Saturday, December 23, 2006

RCP Patterns and Anti-Patterns

Here are some Eclipse RCP Patterns and Anti-Patterns that Kevin Taylor and I distilled from our Eclipse RCP experience and the experiences of other developers who worked with us.

RCP Pattern Summaries:

Is The Job Done Yet?
To avoid application freezing when performing long-running tasks, use The Jobs API to improve usability

Summaries Are For Viewing; Details Are For Editing
Manage complexity and simplify application usage by utilizing Views to display data summaries and Editors to allow editing of data.

Serve Me A UI Screen Please
Enable Plugins to share UI screens (e.g. dialogs, wizards, panes) via a UI Screen broker Plugin.

One Plugin Per Library
Put each 3rd party library in its own Plugin. this prevents having to download the library during application updates every time its client Plugins are downloaded.

Compose Widget
When two or more screens have a similar cohesive subset of child widgets (e.g. address fields), extract those child widgets into an aggregate reusable widget to avoid repetition.

Instant Bean Brew
Instead of requiring users to hit save to persist data changes, improve UI efficiency by implementing the instant-persistence-paradigm using the JFace DataBinding framework.

RCP Anti-Pattern Summaries:

Everything But The Kitchen Sink
Placing all classes in a single Plugin can significantly increase download size during application updates. This also makes it harder to offer an application with configurable features.

Edit The Universe
Using a single editor to edit all data models (or a big number of them) causes information overload and makes it hard to discern structure or workflow.

The Obese Wizard
Placing too many controls on one page in a Wizard can impact usability negatively. Instead, break controls into multiple pages according to a logical flow.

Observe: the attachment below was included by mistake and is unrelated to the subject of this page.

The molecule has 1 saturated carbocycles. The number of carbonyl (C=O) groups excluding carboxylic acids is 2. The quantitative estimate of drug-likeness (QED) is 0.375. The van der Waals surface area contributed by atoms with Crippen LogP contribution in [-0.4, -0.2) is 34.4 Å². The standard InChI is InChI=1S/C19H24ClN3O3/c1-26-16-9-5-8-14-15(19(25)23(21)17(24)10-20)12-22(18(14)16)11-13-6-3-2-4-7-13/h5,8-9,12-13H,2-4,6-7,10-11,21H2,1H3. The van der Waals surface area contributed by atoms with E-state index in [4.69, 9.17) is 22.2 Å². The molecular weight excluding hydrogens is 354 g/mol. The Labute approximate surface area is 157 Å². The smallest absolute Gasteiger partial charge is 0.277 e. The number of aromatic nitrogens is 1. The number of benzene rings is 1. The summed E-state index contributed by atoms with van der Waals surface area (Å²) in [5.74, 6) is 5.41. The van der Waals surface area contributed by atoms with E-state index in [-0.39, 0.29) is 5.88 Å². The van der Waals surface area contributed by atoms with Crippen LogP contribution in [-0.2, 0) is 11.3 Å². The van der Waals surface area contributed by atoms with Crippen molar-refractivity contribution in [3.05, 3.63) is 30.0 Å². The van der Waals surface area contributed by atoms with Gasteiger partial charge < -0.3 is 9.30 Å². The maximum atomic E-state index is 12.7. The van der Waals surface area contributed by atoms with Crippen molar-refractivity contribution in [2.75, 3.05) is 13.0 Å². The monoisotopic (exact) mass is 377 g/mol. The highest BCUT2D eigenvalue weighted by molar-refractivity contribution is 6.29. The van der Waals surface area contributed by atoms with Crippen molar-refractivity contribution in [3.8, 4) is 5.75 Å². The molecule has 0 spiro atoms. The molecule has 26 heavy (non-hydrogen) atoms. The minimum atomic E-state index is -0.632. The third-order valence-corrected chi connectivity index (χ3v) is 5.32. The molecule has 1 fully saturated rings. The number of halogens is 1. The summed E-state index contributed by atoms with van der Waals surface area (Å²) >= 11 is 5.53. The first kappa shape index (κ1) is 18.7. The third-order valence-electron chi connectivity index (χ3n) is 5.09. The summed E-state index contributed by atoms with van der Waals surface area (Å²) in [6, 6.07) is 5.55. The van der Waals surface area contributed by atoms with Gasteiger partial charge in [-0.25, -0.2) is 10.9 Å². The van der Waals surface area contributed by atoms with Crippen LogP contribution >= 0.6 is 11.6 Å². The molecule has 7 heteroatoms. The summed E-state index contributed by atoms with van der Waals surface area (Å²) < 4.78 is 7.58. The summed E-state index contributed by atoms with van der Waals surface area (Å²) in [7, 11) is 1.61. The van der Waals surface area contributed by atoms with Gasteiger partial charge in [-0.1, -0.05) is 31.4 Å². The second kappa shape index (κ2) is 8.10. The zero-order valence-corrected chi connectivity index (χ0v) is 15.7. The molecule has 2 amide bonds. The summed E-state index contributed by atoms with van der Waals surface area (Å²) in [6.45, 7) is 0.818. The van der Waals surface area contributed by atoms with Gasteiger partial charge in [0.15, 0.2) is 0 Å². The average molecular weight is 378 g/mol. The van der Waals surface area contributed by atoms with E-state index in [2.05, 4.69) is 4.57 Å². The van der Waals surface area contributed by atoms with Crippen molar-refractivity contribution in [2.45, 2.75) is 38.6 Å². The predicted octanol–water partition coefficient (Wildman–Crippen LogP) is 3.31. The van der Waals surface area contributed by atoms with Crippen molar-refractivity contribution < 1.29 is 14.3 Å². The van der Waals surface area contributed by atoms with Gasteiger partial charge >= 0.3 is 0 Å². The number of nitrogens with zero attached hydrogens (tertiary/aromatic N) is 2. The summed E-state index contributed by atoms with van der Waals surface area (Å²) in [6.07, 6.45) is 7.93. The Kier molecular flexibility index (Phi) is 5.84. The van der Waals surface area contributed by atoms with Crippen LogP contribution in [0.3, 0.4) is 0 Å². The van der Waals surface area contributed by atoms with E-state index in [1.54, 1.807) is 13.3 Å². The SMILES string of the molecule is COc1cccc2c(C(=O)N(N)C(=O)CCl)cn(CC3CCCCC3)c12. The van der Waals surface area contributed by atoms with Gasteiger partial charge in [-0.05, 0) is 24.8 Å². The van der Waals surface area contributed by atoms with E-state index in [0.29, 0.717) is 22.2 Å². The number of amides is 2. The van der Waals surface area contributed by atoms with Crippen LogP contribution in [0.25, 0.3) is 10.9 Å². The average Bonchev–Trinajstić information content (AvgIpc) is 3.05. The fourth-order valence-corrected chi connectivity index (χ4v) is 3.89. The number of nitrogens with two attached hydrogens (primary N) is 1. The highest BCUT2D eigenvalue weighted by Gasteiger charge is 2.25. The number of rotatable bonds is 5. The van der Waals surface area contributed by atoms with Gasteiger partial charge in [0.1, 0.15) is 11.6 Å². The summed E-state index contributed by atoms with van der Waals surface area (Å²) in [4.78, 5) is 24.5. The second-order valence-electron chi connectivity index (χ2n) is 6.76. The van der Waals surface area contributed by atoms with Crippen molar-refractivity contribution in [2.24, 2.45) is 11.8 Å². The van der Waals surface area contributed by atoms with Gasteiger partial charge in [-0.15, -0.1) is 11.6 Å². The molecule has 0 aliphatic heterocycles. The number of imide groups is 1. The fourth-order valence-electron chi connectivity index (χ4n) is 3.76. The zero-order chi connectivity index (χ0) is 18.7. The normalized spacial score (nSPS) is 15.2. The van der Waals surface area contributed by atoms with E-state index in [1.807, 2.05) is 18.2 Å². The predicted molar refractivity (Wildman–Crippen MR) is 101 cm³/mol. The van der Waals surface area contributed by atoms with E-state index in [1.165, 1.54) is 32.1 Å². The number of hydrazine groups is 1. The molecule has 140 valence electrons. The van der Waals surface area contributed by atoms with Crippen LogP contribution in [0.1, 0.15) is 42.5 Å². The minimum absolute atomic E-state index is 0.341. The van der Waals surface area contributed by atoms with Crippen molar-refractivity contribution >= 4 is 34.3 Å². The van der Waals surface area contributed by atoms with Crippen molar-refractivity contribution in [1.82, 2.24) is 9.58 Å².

Are Those Really Family?
Wizards, Editors, or Views that are in the same category, but do not follow consistent UI standards (e.g. margins, widget sizes, or colors), can hurt the professional look of the application and slow down the user from learning it.

But How Do I Fix It?
Your application is validating user input on "save" or on some other life-cycle event. When the validation finally occurs, the user has no idea how to fix it. Provide validation errors as soon as possible, preferably on loss of focus or character press. If that is not possible, have a way to help users navigate to the problem. If that is not possible, give users enough information so they can solve the problem.


Unknown said...

Few thoughts:

1. Instead of putting each 3rd jars in its own plugin, I guess it is much more easier to have one plugin like a library-plugin, just for the libraries, and that library be made dependent on the main plugin, which should re-export on the packages. The advantage is, the application plugins can then, depend only on this one main plugin, but still can use any class from any of the 3rd party jars, and also that you donot have as many plugins as 3rd party jars.

2. JFace DataBinding framework is clumsy; I believe a much better job could have been done in much simplified way. Moreoever they didnot have any call-backs, so that any custom controls could also have potentially be used for the same frame-work. I didnot check their lastest implementation, so not sure if that had changed.

Unknown said...

I'm very interested into implementing you're 'Instances Bean Brew' pattern using JFace data binding. More precisely, I'm interested to know how to use data binding with a persistence layer. Do you have any article to recommend me ?

Andy Maleh said...

This seems like a decent enough guide:

The key is to bind the View to the Model (or Presentation Model) bi-directionally, thus having user interactions trigger business logic in the Model directly (without the need for an explicit Controller), having business logic update other Model properties or data without touching the View, and then seeing property/data changes reflect in the View automatically due to data binding.

Good luck!